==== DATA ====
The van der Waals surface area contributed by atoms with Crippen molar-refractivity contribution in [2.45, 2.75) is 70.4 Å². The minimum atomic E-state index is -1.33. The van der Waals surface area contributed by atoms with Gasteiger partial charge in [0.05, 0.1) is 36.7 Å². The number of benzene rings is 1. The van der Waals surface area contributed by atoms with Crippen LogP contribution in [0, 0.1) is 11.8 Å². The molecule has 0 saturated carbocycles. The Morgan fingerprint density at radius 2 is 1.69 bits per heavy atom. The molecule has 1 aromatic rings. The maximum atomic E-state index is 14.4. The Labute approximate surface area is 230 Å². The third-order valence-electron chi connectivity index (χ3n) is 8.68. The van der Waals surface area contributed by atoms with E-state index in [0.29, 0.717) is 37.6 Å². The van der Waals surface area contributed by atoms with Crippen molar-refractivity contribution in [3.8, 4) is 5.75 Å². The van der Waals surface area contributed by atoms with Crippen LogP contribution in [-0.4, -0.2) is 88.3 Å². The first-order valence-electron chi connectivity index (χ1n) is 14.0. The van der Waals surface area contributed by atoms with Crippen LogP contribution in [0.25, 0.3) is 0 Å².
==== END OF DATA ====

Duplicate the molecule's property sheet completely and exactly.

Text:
The van der Waals surface area contributed by atoms with Crippen molar-refractivity contribution in [2.45, 2.75) is 70.4 Å². The minimum atomic E-state index is -1.33. The van der Waals surface area contributed by atoms with Gasteiger partial charge in [0.05, 0.1) is 36.7 Å². The number of benzene rings is 1. The van der Waals surface area contributed by atoms with Crippen LogP contribution in [0, 0.1) is 11.8 Å². The molecule has 0 saturated carbocycles. The Morgan fingerprint density at radius 2 is 1.69 bits per heavy atom. The molecule has 1 aromatic rings. The maximum atomic E-state index is 14.4. The Labute approximate surface area is 230 Å². The third-order valence-electron chi connectivity index (χ3n) is 8.68. The van der Waals surface area contributed by atoms with E-state index in [0.29, 0.717) is 37.6 Å². The van der Waals surface area contributed by atoms with Crippen molar-refractivity contribution in [3.8, 4) is 5.75 Å². The van der Waals surface area contributed by atoms with Crippen LogP contribution in [-0.4, -0.2) is 88.3 Å². The first-order valence-electron chi connectivity index (χ1n) is 14.0. The van der Waals surface area contributed by atoms with Crippen LogP contribution in [0.25, 0.3) is 0 Å².